The Environmental Protection Agency gave the OK Friday for Montana Resources and Atlantic Richfield Co. to begin hazing birds off the Berkeley Pit.
A council of bird experts gave a five-hour long presentation Thursday to the companies and to the government agencies in Butte to discuss new technologies to keep the migrating waterfowl from landing in the pit's toxic water.
Those technologies include lasers, strobe lights, and a high-speed boat to haze birds. Mark Thompson, MR's manager of environmental affairs, said Friday morning he was going to pick up propane for propane-powered cannons, which are intended to scare birds from landing.
MR and ARCO sent a memo in late February to the government agencies outlining an interim plan to keep birds off the pit. The plan, which was the point of discussion during Thursday's meeting, includes a list of technologies the companies want to experiment with to keep as many birds as possible off the largest contaminated body of water in the U.S.
The full cost of this experimentation is unknown. Thompson said a two-month rental for one radar system he is looking at will cost $57,000.
The new plan calls for a host of technologies, from sophisticated green lasers to scare birds from landing to simple bird decoys placed at Yankee Doodle tailings pond to divert birds away from the pit.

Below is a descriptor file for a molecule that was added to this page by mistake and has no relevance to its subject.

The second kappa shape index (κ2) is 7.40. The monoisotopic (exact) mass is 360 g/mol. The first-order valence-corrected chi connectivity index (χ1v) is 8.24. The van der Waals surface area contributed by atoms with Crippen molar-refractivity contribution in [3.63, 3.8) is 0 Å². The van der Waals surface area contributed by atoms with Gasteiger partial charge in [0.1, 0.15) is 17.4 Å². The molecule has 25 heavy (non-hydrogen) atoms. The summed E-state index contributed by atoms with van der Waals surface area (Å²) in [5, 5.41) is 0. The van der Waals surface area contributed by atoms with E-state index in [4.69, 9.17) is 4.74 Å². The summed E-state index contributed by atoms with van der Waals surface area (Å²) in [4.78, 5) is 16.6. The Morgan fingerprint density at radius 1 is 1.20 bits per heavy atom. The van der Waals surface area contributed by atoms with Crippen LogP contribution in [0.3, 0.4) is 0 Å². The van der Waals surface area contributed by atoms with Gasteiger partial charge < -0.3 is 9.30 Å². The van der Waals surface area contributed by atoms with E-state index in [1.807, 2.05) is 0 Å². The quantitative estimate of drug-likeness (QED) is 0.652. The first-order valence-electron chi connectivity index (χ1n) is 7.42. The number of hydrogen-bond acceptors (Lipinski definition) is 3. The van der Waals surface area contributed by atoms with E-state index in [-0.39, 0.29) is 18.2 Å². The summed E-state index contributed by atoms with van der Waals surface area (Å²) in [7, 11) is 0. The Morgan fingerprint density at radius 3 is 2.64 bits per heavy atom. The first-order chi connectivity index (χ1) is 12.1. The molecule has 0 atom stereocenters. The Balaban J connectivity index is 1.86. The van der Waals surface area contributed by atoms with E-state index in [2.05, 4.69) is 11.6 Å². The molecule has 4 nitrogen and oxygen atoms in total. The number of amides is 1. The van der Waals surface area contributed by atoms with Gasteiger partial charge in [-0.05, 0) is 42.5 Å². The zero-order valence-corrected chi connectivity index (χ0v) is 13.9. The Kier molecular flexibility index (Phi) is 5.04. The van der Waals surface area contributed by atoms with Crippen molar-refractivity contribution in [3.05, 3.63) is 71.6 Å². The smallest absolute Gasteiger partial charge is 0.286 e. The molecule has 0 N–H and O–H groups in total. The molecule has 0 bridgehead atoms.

MR and ARCO share responsibility for the Berkeley Pit, the beginning point for the largest Superfund site in the U.S. The details of the monetary arrangement between the two companies over the Berkeley Pit have never been released. Thompson would say only that the two companies are working "in partnership" when asked about the financial burden for the new technologies.
With EPA approval, the companies can begin putting the new technologies immediately into action. That will help MR and ARCO prepare for April, when MR sees the most birds around the pit during spring migration, according to Thompson.
Both MR and ARCO could face fines from both the EPA, which has oversight over the plan to keep birds off the pit, and the U.S. Fish and Wildlife Service, which protects migrating waterfowl.
Spokespersons from both agencies told The Montana Standard this week that their investigations are still ongoing into the fact that as many as 4,000 snow geese died the week of Nov. 28.
Designed in 1996, the original plan to keep birds off the pit was never expected to prevent all water fowl deaths from occurring. EPA Helena spokesperson Robert Moler said Friday that the original plan was intended to "mitigate waterfowl death."
EPA project manager Nikia Greene said Friday that the fact that MR and ARCO discontinued the manned boat in 2013 due to unsafe conditions in the pit would not be held against them when EPA considers fining the companies. Greene said EPA granted a variance to MR and ARCO to allow the companies to stop using the boat due to sloughing on the pit's southeast wall in February 2013.
MR and ARCO reported on numbers of bird fatalities in the pit up until 2013, which is when the manned boat had to be removed from use. According to records kept by MR, between 2,000 and 5,000 birds were observed at the Berkeley Pit each year from 2010 to 2014. During those years, the largest number of observed bird deaths — 9 — happened in 2013.